In the docs I see the following:

You can combine try-runtime with fork-off-substrate to test your chain before production. Use try-runtime to test your chain's migration and its pre and post states. Then, use fork-off-substrate if you want to check that block production continues after the migration.

It is not clear to me where the follow-chain option would come in.

1 Answer 1

  • try-runtime::follow-chain allows you to follow a chain's finalized blocks and apply the same extrinsics on top of a new WASM runtime. Indeed, because the :CODE: is different, and won't expect the state root check to pass in these blocks.

This is mainly to ensure that the the transactions of a live chain execute successfully on top of a new runtime.

Moreover, as of , you can add new auxiliary checks to each pallet (in try_state hook) that are executed only when you execute try-runtime::follow-chain. These could be checks that ensure your state is consistent, and all of its assumptions are hold.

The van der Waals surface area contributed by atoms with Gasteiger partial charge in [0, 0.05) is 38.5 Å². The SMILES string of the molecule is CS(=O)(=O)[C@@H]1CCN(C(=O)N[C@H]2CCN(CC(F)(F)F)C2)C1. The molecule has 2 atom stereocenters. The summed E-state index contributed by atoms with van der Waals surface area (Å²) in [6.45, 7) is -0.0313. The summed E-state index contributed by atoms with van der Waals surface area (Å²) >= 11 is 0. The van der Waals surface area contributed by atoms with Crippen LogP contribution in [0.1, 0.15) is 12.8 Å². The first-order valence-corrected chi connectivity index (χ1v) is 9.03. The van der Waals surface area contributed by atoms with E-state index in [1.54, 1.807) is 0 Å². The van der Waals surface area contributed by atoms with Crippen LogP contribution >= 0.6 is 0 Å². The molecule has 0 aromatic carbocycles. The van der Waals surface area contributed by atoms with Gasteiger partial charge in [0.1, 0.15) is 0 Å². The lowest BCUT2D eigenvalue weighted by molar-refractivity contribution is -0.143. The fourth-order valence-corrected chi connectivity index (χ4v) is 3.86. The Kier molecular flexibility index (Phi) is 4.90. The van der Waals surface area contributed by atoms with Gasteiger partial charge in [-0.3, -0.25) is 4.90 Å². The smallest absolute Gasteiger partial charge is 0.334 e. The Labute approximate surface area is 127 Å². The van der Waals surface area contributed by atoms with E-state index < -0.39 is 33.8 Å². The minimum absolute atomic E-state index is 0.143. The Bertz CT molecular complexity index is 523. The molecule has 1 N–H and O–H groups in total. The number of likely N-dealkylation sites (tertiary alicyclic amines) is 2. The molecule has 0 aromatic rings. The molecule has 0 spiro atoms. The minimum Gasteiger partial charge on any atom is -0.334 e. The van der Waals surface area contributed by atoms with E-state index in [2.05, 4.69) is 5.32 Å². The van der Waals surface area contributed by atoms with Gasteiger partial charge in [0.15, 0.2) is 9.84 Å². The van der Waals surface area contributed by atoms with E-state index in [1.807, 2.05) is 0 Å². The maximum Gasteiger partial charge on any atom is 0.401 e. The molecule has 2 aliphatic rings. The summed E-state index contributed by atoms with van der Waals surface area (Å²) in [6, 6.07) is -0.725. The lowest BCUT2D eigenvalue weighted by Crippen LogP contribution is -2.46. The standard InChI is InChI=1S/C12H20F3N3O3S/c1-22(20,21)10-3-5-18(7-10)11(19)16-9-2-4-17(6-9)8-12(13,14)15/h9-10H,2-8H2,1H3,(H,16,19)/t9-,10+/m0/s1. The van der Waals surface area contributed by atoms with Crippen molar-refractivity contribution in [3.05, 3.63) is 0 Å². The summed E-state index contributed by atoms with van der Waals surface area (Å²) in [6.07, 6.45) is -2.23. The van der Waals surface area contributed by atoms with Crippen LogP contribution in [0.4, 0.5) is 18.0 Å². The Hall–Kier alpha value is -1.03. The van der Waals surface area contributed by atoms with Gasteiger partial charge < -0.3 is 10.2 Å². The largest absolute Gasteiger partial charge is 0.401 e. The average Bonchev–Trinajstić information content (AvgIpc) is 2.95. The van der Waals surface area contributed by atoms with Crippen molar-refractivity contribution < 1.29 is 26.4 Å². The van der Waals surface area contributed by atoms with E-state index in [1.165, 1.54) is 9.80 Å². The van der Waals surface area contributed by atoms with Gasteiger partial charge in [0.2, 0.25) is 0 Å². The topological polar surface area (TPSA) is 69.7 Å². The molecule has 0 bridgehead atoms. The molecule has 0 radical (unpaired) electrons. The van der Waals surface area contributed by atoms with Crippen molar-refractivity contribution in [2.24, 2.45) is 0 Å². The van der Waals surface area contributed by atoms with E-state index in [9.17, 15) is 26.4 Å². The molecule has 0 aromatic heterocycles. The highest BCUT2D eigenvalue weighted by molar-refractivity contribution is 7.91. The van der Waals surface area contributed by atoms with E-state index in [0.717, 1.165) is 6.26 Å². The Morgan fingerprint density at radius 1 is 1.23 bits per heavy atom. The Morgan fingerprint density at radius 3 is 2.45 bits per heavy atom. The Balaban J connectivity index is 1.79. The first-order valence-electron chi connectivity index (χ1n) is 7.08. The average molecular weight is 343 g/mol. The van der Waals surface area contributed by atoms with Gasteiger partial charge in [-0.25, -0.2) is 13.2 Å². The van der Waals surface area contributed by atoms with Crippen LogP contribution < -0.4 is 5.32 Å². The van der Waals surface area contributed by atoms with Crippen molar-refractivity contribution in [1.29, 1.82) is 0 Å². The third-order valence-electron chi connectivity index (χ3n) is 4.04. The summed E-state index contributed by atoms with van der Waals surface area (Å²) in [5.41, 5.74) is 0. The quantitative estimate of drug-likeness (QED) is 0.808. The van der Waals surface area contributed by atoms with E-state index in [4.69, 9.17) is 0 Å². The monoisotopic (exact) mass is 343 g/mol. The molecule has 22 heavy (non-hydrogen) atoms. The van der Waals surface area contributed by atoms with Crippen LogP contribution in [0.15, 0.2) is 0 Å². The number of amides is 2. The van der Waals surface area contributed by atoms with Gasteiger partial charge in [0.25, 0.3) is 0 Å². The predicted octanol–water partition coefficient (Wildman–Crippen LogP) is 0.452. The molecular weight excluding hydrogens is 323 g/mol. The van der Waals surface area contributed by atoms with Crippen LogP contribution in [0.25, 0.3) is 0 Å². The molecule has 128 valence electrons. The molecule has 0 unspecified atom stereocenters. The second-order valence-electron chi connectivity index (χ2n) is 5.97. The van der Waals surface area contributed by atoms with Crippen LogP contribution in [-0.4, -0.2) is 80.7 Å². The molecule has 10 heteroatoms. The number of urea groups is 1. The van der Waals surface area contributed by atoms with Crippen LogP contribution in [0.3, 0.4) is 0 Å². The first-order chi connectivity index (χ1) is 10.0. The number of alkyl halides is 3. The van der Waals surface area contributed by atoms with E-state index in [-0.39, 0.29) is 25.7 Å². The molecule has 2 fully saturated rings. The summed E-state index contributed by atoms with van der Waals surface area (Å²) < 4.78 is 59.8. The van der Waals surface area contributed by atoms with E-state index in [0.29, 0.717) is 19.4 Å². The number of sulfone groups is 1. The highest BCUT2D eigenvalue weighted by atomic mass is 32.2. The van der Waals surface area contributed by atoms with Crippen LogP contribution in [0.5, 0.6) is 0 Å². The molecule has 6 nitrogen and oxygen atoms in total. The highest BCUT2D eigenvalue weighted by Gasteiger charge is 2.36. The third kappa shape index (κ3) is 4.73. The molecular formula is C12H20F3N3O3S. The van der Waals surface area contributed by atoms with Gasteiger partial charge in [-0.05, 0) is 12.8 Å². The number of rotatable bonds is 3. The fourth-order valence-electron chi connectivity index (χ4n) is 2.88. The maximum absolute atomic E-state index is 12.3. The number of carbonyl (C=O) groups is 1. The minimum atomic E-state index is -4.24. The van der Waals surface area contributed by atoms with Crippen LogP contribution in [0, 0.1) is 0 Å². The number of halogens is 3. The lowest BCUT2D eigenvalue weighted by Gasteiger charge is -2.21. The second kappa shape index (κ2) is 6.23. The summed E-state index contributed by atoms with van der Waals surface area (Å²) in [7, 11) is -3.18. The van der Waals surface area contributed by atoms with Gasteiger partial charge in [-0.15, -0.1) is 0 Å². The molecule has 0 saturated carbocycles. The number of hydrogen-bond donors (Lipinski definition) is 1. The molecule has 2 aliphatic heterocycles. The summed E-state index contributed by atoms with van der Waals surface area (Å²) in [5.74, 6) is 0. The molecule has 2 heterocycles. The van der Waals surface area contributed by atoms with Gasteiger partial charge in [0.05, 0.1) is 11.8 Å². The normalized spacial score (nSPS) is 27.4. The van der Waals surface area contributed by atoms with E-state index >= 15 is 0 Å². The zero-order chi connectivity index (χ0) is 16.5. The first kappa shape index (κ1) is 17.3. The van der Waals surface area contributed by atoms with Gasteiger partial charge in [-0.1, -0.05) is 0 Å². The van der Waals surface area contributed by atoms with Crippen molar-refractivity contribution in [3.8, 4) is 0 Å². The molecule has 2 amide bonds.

So, in other words, you don't do the state root check, because you are using a new runtime, but you could optionally execute more additional checks.

fork-of-substrate only downloads the state of a chain, and creates a new dev network that uses that state as its genesis. Its purpose is to ensure that block production continues on top of that state. These blocks are all empty. They won't be equivalent to the real chain of choice anymore.

Mixing these two concepts in the docs are in my opinion not a good idea and they are not that related.

Opinionated: I actually think fork-of-substrate does not provide that much meaningful information. Block production is mainly a function of the client side code, and putting a live chain's state on top of a --dev client is not a variable that can actually affect block production that much.

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